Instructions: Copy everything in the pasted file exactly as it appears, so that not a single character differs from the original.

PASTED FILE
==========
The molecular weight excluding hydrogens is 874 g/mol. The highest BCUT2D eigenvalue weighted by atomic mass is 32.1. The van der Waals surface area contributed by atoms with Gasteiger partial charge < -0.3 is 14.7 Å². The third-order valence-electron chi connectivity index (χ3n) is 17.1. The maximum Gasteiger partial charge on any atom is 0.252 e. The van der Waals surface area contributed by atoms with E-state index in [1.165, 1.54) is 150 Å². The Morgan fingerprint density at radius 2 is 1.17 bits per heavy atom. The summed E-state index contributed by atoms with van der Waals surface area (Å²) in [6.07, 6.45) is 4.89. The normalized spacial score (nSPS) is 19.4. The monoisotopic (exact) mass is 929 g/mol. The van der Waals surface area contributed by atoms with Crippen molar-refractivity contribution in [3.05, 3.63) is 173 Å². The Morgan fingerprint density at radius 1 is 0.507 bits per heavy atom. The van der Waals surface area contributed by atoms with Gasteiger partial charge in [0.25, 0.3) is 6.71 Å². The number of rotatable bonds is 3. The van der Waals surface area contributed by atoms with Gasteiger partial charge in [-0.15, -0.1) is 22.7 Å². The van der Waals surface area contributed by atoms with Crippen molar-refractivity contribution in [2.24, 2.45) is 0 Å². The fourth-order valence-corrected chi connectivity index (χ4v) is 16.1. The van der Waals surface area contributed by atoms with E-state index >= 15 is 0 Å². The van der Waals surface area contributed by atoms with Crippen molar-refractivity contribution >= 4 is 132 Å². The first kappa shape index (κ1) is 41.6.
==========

The molecular weight excluding hydrogens is 874 g/mol. The highest BCUT2D eigenvalue weighted by atomic mass is 32.1. The van der Waals surface area contributed by atoms with Gasteiger partial charge < -0.3 is 14.7 Å². The third-order valence-electron chi connectivity index (χ3n) is 17.1. The maximum Gasteiger partial charge on any atom is 0.252 e. The van der Waals surface area contributed by atoms with E-state index in [1.165, 1.54) is 150 Å². The Morgan fingerprint density at radius 2 is 1.17 bits per heavy atom. The summed E-state index contributed by atoms with van der Waals surface area (Å²) in [6.07, 6.45) is 4.89. The normalized spacial score (nSPS) is 19.4. The monoisotopic (exact) mass is 929 g/mol. The van der Waals surface area contributed by atoms with Crippen molar-refractivity contribution in [3.05, 3.63) is 173 Å². The Morgan fingerprint density at radius 1 is 0.507 bits per heavy atom. The van der Waals surface area contributed by atoms with Gasteiger partial charge in [0.25, 0.3) is 6.71 Å². The number of rotatable bonds is 3. The van der Waals surface area contributed by atoms with Gasteiger partial charge in [-0.15, -0.1) is 22.7 Å². The van der Waals surface area contributed by atoms with Crippen molar-refractivity contribution in [2.24, 2.45) is 0 Å². The fourth-order valence-corrected chi connectivity index (χ4v) is 16.1. The van der Waals surface area contributed by atoms with E-state index >= 15 is 0 Å². The van der Waals surface area contributed by atoms with Crippen molar-refractivity contribution >= 4 is 132 Å². The first kappa shape index (κ1) is 41.6.